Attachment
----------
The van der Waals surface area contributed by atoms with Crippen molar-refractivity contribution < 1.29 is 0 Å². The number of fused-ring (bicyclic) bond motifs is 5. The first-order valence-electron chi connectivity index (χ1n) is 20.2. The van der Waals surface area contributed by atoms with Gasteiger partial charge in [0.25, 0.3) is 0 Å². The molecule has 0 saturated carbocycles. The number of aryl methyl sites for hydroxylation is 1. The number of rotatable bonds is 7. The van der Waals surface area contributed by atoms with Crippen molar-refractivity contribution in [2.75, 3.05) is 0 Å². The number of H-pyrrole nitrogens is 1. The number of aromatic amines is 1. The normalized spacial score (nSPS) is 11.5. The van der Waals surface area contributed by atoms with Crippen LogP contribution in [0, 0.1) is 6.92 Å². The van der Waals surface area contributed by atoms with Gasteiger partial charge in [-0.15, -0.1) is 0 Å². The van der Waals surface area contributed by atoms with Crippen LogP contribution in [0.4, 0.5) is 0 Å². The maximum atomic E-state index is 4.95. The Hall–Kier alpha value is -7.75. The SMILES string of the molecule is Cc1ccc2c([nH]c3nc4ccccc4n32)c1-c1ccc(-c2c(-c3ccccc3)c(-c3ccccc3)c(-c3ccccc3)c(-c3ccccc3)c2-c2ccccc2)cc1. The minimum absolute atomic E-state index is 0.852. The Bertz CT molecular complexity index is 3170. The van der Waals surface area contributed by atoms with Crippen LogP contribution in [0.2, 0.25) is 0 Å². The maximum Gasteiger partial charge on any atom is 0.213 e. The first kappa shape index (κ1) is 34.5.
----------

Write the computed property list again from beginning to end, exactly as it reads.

The van der Waals surface area contributed by atoms with Crippen molar-refractivity contribution < 1.29 is 0 Å². The number of fused-ring (bicyclic) bond motifs is 5. The first-order valence-electron chi connectivity index (χ1n) is 20.2. The van der Waals surface area contributed by atoms with Gasteiger partial charge in [0.25, 0.3) is 0 Å². The molecule has 0 saturated carbocycles. The number of aryl methyl sites for hydroxylation is 1. The number of rotatable bonds is 7. The van der Waals surface area contributed by atoms with Crippen molar-refractivity contribution in [2.75, 3.05) is 0 Å². The number of H-pyrrole nitrogens is 1. The number of aromatic amines is 1. The normalized spacial score (nSPS) is 11.5. The van der Waals surface area contributed by atoms with Crippen LogP contribution in [0, 0.1) is 6.92 Å². The van der Waals surface area contributed by atoms with Gasteiger partial charge in [-0.15, -0.1) is 0 Å². The van der Waals surface area contributed by atoms with Crippen LogP contribution in [0.4, 0.5) is 0 Å². The maximum atomic E-state index is 4.95. The Hall–Kier alpha value is -7.75. The SMILES string of the molecule is Cc1ccc2c([nH]c3nc4ccccc4n32)c1-c1ccc(-c2c(-c3ccccc3)c(-c3ccccc3)c(-c3ccccc3)c(-c3ccccc3)c2-c2ccccc2)cc1. The minimum absolute atomic E-state index is 0.852. The Bertz CT molecular complexity index is 3170. The van der Waals surface area contributed by atoms with Crippen LogP contribution in [0.2, 0.25) is 0 Å². The maximum Gasteiger partial charge on any atom is 0.213 e. The first kappa shape index (κ1) is 34.5.